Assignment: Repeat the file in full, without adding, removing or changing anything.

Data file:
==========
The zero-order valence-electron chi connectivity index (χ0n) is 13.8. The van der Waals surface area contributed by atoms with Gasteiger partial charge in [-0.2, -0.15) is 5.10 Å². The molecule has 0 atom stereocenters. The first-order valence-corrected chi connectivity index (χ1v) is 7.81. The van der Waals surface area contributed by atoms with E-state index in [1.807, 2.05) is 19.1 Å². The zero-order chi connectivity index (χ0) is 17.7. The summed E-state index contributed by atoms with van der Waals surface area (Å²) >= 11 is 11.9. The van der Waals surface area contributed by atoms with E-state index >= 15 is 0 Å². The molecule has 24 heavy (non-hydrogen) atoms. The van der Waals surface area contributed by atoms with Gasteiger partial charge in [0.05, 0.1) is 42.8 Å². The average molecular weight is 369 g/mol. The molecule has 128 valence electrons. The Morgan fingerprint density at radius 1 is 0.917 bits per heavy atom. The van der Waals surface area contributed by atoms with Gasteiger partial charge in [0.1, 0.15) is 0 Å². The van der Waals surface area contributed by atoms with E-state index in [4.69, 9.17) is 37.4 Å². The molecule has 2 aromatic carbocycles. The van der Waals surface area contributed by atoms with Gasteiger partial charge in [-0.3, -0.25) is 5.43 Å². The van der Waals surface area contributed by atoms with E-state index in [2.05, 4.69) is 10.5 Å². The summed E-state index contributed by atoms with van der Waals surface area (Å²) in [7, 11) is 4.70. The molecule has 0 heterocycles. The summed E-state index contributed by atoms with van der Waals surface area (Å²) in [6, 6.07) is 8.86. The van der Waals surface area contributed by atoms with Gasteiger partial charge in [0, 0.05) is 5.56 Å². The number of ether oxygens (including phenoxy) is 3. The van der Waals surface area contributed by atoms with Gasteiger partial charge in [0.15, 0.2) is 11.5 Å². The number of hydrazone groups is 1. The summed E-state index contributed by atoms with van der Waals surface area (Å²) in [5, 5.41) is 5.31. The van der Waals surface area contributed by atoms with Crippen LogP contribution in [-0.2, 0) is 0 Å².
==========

The zero-order valence-electron chi connectivity index (χ0n) is 13.8. The van der Waals surface area contributed by atoms with Gasteiger partial charge in [-0.2, -0.15) is 5.10 Å². The molecule has 0 atom stereocenters. The first-order valence-corrected chi connectivity index (χ1v) is 7.81. The van der Waals surface area contributed by atoms with E-state index in [1.807, 2.05) is 19.1 Å². The zero-order chi connectivity index (χ0) is 17.7. The summed E-state index contributed by atoms with van der Waals surface area (Å²) >= 11 is 11.9. The van der Waals surface area contributed by atoms with E-state index >= 15 is 0 Å². The molecule has 24 heavy (non-hydrogen) atoms. The van der Waals surface area contributed by atoms with Gasteiger partial charge in [0.05, 0.1) is 42.8 Å². The average molecular weight is 369 g/mol. The molecule has 128 valence electrons. The Morgan fingerprint density at radius 1 is 0.917 bits per heavy atom. The van der Waals surface area contributed by atoms with Gasteiger partial charge in [0.1, 0.15) is 0 Å². The van der Waals surface area contributed by atoms with E-state index in [4.69, 9.17) is 37.4 Å². The molecule has 2 aromatic carbocycles. The van der Waals surface area contributed by atoms with Gasteiger partial charge in [-0.3, -0.25) is 5.43 Å². The van der Waals surface area contributed by atoms with E-state index in [2.05, 4.69) is 10.5 Å². The summed E-state index contributed by atoms with van der Waals surface area (Å²) in [7, 11) is 4.70. The molecule has 0 heterocycles. The summed E-state index contributed by atoms with van der Waals surface area (Å²) in [6, 6.07) is 8.86. The van der Waals surface area contributed by atoms with Gasteiger partial charge in [0, 0.05) is 5.56 Å². The number of ether oxygens (including phenoxy) is 3. The van der Waals surface area contributed by atoms with Gasteiger partial charge in [0.15, 0.2) is 11.5 Å². The number of hydrazone groups is 1. The summed E-state index contributed by atoms with van der Waals surface area (Å²) in [5, 5.41) is 5.31. The van der Waals surface area contributed by atoms with Crippen LogP contribution in [-0.2, 0) is 0 Å².